PHILADELPHIA – The presence of a gene can predict when a traumatic brain injury (TBI) will lead to early symptoms of Alzheimer’s disease, according to a new study from neuroscientists at the University of Pennsylvania School of Medicine. Amyloid plaque deposits, known primarily for their role in Alzheimer’s disease, are found in nearly one third of people who die from acute TBI, within just hours of a brain injury and in people of all ages. This build up of Alzheimer’s-like deposits can be predicted by a variation in the gene that codes for the amyloid-busting enzyme, neprilsyin.

A single traumatic brain injury (TBI) has emerged as an important risk factor for the later development of Alzheimer’s disease. While plaques in Alzheimer’s disease develop slowly over time and almost exclusively in the elderly, the same pathology can be found rapidly following TBI.

“These findings may be very important for individuals at high risk of TBI, such as participants in contact sports or military personnel,” said senior author Douglas Smith, MD, director of the Penn Center for Brain Injury and Repair and professor of Neurosurgery at the University of Pennsylvania School of Medicine. “A genetic screening tool may be useful in identifying those at risk of developing Alzheimer’s-like amyloid plaques following a traumatic brain injury.”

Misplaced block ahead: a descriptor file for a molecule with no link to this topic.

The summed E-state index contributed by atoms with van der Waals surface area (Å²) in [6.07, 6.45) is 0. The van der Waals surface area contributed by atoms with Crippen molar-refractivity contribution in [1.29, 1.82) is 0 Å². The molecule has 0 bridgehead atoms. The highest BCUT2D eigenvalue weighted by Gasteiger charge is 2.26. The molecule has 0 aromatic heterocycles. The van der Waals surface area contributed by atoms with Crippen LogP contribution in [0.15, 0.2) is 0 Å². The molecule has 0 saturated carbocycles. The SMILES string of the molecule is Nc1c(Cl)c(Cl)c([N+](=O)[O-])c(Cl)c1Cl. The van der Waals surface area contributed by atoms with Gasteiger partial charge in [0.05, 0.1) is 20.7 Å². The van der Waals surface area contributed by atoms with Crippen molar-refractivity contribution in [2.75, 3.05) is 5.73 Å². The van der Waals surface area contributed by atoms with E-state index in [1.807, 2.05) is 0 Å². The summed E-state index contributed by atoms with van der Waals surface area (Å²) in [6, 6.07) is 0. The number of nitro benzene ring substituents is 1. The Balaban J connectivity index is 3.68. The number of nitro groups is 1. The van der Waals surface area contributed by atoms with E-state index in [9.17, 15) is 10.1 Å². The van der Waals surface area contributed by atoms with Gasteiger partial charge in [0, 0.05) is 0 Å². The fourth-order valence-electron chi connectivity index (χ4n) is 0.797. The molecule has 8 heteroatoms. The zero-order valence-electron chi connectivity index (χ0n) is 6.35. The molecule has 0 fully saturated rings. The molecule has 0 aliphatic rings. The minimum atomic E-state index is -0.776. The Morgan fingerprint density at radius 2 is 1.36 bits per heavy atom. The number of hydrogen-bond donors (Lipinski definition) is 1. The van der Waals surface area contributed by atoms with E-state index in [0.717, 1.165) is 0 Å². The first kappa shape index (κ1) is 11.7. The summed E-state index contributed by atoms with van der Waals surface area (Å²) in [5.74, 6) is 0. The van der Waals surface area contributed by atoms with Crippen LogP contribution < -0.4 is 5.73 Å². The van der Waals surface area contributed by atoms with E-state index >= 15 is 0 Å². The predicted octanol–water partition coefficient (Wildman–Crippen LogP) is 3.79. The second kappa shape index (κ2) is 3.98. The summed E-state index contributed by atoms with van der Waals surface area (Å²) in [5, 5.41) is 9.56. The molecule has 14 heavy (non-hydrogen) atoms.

The amyoid-degrading protein, neprilysin, has been found in abundance following TBI. Variations in an individual’s ability to produce effective neprilsyin may explain why some people generate plaques while others do not.

Researchers looked at genetic samples from 81 head-injured victims who had died acutely following brain trauma between 4 hours and 25 days following their injuries. As expected, in around a third of cases, amyloid deposits were found throughout the brain, similar to what is seen in early Alzheimer’s patients. Researchers found that variations, known as polymorphisms, in part of the neprilysin gene correlated strongly with the presence of these plaques. The study appeared in the Journal of Neurotrauma.

Future studies may investigate whether these genetically predisposed individuals are the same people who go on to develop Alzheimer’s disease after TBI.

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